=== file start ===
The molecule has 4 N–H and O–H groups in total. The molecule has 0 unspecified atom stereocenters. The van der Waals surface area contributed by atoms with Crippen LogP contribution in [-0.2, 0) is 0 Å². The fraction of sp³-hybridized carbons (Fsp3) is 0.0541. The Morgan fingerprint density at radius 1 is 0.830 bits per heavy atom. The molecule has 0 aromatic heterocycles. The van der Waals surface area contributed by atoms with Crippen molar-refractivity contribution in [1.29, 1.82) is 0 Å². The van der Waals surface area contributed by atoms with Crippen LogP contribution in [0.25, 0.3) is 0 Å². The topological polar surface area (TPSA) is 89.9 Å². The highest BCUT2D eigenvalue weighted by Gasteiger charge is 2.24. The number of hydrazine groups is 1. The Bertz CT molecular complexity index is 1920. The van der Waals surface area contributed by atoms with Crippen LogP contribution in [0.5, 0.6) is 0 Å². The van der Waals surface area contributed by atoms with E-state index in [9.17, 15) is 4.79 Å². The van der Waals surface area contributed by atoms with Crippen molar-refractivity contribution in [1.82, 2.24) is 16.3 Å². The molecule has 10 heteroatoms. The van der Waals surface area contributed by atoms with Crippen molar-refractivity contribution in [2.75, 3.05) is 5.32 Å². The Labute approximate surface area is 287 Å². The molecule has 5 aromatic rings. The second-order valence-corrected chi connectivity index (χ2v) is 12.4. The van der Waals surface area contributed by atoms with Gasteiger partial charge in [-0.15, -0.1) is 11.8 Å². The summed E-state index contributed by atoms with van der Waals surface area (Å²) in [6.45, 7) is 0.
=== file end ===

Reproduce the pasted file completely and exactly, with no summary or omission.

The molecule has 4 N–H and O–H groups in total. The molecule has 0 unspecified atom stereocenters. The van der Waals surface area contributed by atoms with Crippen LogP contribution in [-0.2, 0) is 0 Å². The fraction of sp³-hybridized carbons (Fsp3) is 0.0541. The Morgan fingerprint density at radius 1 is 0.830 bits per heavy atom. The molecule has 0 aromatic heterocycles. The van der Waals surface area contributed by atoms with Crippen molar-refractivity contribution in [1.29, 1.82) is 0 Å². The van der Waals surface area contributed by atoms with Crippen LogP contribution in [0.25, 0.3) is 0 Å². The topological polar surface area (TPSA) is 89.9 Å². The highest BCUT2D eigenvalue weighted by Gasteiger charge is 2.24. The number of hydrazine groups is 1. The Bertz CT molecular complexity index is 1920. The van der Waals surface area contributed by atoms with Crippen LogP contribution in [0.5, 0.6) is 0 Å². The van der Waals surface area contributed by atoms with E-state index in [9.17, 15) is 4.79 Å². The van der Waals surface area contributed by atoms with Crippen molar-refractivity contribution in [1.82, 2.24) is 16.3 Å². The molecule has 10 heteroatoms. The van der Waals surface area contributed by atoms with Crippen molar-refractivity contribution in [2.75, 3.05) is 5.32 Å². The Labute approximate surface area is 287 Å². The molecule has 5 aromatic rings. The second-order valence-corrected chi connectivity index (χ2v) is 12.4. The van der Waals surface area contributed by atoms with Gasteiger partial charge in [-0.15, -0.1) is 11.8 Å². The summed E-state index contributed by atoms with van der Waals surface area (Å²) in [6.45, 7) is 0.